January 25 hearing is set for resolution that must be approved by Feb. 10 to qulaify for May 16 special election ballot.

CITY OF PORTLAND - City Auditor Mary Hull Caballero City Auditor Mary Hull Caballero received a mixed reception from the City Council on reforms she is proposing for her office during a Jan. 10 work session.

Hull Caballero says the reforms are necessary to ensure the independence of her office. She wants the council to ask Portland voters to approve a number of City Charter amendments at the May 16 special election. The council has scheduled a hearing on them for Jan. 25 and must place them on the ballot by Feb. 10 for the vote to occur by then.

But the council split over multiple aspects of the proposed reforms at the work session. Commissioners Chloe Eudaly and Nick Fish were largely supportive, but still had some questions. Mayor Ted Wheeler saw a number of major issues that need to be addressed. Commissioner Amanda Fritz was openly hostile. And Commissioner Dan Saltzman, who may be the swing vote, was absent.

Hull Caballero opened the work session by noting that some bureaus subject to audits have budget, legal and personnel control over the office. She also noted that some of the office's major functions — including the Ombudsman and Independent Police Review responsibilities — are not even in the charter.

Supporting Hull Caballero were former Dallas City Auditor Craig Kinton, former Portland Auditor Gary Blackmer and National Lawyers Guild volunteer Christen Chambers. All said the public needs to perceive auditors as independent from those they audit to be effective.

Fish said he supports making the auditor's office more independent, but worried the deadline for the vote may be unrealistic if serious issues are raised at the Jan. 25 hearing. Eudaly said she also supported making the office more independent, but had concerns about the city's share of the election cost if only a few offices and measures are on the ballot. Hull Caballero assured her the cost should be well under $150,000.

Fritz raised the most questions by far during the work session, and her exchanges with Hull Caballero grew increasingly contentious as it progressed. Among other things, Fritz asked how the office could fairly investigate internal personnel complaints if it was no longer under the authority of city Bureau of Human Resources, as Hull Caballero is proposing.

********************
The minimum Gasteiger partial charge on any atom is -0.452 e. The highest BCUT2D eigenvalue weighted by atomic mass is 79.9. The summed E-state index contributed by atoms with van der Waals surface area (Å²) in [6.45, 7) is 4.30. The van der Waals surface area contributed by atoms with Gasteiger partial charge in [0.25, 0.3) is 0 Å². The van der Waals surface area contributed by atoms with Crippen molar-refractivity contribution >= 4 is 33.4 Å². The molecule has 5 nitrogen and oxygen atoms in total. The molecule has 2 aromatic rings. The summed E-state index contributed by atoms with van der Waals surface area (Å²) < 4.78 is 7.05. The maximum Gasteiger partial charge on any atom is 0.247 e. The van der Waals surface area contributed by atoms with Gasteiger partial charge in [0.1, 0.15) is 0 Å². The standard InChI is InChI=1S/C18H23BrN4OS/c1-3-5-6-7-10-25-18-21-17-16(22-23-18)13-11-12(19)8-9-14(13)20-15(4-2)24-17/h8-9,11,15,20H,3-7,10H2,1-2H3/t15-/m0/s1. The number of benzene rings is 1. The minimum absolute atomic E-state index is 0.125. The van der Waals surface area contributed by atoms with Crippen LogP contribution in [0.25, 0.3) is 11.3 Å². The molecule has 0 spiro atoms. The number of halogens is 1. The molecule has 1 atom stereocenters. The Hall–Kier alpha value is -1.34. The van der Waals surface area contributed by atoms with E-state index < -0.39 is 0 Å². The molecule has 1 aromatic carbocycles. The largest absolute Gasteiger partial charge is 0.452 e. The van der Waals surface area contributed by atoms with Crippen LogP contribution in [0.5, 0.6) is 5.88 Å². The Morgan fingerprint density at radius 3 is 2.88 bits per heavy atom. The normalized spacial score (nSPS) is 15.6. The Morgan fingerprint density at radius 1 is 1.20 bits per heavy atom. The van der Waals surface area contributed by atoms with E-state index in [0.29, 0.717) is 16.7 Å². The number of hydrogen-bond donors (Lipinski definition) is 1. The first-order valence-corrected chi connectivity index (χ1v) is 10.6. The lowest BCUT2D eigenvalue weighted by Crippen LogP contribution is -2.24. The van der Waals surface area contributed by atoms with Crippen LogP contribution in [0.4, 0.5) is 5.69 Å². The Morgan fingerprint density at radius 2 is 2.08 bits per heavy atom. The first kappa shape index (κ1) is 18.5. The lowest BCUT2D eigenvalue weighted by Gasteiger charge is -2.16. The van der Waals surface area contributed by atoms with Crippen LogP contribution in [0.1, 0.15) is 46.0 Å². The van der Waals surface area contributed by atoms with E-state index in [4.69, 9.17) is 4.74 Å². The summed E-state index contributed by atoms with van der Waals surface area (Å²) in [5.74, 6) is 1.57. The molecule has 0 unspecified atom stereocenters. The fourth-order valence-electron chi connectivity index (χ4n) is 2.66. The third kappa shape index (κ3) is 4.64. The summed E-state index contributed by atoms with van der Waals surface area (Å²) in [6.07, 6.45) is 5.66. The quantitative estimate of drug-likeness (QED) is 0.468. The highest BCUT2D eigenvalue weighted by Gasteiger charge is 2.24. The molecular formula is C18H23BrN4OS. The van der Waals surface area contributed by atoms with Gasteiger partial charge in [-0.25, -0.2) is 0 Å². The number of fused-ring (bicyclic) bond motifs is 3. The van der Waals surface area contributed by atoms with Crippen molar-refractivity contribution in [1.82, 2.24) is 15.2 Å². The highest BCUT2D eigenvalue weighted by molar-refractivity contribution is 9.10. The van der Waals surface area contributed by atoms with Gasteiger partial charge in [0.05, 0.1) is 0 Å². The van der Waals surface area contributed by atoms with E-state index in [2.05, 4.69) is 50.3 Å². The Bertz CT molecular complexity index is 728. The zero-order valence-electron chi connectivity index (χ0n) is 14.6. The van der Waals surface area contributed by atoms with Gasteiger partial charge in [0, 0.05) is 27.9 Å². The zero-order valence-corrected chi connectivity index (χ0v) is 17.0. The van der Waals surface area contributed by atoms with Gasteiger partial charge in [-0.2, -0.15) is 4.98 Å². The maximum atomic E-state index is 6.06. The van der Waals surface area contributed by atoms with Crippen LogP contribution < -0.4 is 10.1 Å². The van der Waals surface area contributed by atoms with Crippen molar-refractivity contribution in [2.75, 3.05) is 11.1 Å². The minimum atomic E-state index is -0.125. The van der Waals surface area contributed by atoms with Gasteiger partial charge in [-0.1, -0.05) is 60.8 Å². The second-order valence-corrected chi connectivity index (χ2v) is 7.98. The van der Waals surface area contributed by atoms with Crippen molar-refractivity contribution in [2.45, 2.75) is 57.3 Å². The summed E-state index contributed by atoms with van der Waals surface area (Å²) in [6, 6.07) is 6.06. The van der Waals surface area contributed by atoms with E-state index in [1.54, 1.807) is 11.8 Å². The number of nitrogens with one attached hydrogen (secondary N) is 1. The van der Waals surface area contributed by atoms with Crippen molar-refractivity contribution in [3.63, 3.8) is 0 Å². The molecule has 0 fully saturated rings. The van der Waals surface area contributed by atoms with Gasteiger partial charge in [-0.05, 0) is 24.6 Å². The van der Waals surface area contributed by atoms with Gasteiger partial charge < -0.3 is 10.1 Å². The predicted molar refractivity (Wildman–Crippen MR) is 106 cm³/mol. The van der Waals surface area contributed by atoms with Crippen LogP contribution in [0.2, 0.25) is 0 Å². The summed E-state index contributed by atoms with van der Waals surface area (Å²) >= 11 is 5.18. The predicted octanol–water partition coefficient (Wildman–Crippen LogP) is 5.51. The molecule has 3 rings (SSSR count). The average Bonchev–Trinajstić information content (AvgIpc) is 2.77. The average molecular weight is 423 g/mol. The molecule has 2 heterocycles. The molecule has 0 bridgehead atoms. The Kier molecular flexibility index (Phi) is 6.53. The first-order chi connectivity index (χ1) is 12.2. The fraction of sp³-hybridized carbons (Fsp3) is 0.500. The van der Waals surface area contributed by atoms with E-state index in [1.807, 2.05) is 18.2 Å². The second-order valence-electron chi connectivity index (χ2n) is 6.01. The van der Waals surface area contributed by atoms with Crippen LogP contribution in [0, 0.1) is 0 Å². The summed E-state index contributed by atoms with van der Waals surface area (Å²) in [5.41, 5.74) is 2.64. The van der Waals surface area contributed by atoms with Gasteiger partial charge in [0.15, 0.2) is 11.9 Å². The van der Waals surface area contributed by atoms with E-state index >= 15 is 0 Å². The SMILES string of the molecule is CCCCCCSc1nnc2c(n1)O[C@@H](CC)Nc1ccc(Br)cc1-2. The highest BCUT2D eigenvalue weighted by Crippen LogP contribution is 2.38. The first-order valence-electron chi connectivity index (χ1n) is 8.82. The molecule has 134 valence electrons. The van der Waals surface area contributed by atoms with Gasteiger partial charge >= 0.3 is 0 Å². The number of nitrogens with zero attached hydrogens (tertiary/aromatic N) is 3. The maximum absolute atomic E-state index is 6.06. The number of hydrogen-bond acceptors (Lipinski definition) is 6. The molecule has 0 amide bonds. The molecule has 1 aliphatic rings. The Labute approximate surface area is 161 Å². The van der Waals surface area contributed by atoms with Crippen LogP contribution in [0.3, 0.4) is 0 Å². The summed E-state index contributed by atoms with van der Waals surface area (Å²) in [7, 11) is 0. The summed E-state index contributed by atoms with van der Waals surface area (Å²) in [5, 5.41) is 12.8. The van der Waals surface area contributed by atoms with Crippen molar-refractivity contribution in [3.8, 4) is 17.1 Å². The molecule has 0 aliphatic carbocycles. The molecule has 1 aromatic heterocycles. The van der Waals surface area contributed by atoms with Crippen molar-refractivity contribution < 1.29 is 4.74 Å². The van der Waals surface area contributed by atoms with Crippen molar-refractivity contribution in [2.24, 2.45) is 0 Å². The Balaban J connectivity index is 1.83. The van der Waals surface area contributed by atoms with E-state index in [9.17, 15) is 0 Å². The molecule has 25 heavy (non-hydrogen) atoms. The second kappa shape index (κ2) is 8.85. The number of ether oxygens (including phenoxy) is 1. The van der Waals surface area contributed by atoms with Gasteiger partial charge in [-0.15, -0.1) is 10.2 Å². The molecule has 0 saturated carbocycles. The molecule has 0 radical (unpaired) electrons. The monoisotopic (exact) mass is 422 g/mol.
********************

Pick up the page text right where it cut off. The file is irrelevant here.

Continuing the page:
"It's like the fox guarding the hen house," Fritz said. Hull Caballero replied that private investigators could be hired to conduct the investigations and office employees could appeal the decisions to an independent referee.

Fritz also said if the council were to refer the reforms to the ballot, it should propose eliminating the current requirment that the auditor be a licensed auditor. Fritz said that would encourage more people to run for the office, noting the last few elections have been uncontested.

Wheeler also expressed concerns over some personnel issues, noting the city would still be liable for any judgements resulting from subsequent lawsuits over such decisions.

Hull Caballero said her office will meet with the council members and their staff after the session to finalize a resolution to be submitted on Tuesday. Proposed reforms include:

• Making all oversight functions of the City Auditor's Office permanent, by adding civilian oversight of law enforcement and ombudsman responsibilities to the charter.

• Increasing the autonomy of the office to make administrative and management decisions by exempting it from Office of Management and Finance policies, rules and authority. That city office currently has authority over how the auditor's office is administered, including approval authority over procurement and personnel decisions.

• Allowing the office to seek independent legal advice by giving the auditor the ability to appoint in-house counsel and directly hire outside counsel. At the present time, the auditor's office may obtain legal advice only from the City Attorney's Office, which also represents the council and the bureaus and is subject to the Auditor Office's oversight. The auditor may now obtain outside legal services only with the prior approval of the city attorney.

• Allowing the office to submit its proposed budget directly to the council without prior review by any other agency. Under the current process, the City Budget Office evaluates the auditor's proposed budget and recommends what level of funding it should receive to the council, which makes the final decision.

You can read the reform proposals at

To reads a previous Portland Tribune story on the issue, visit

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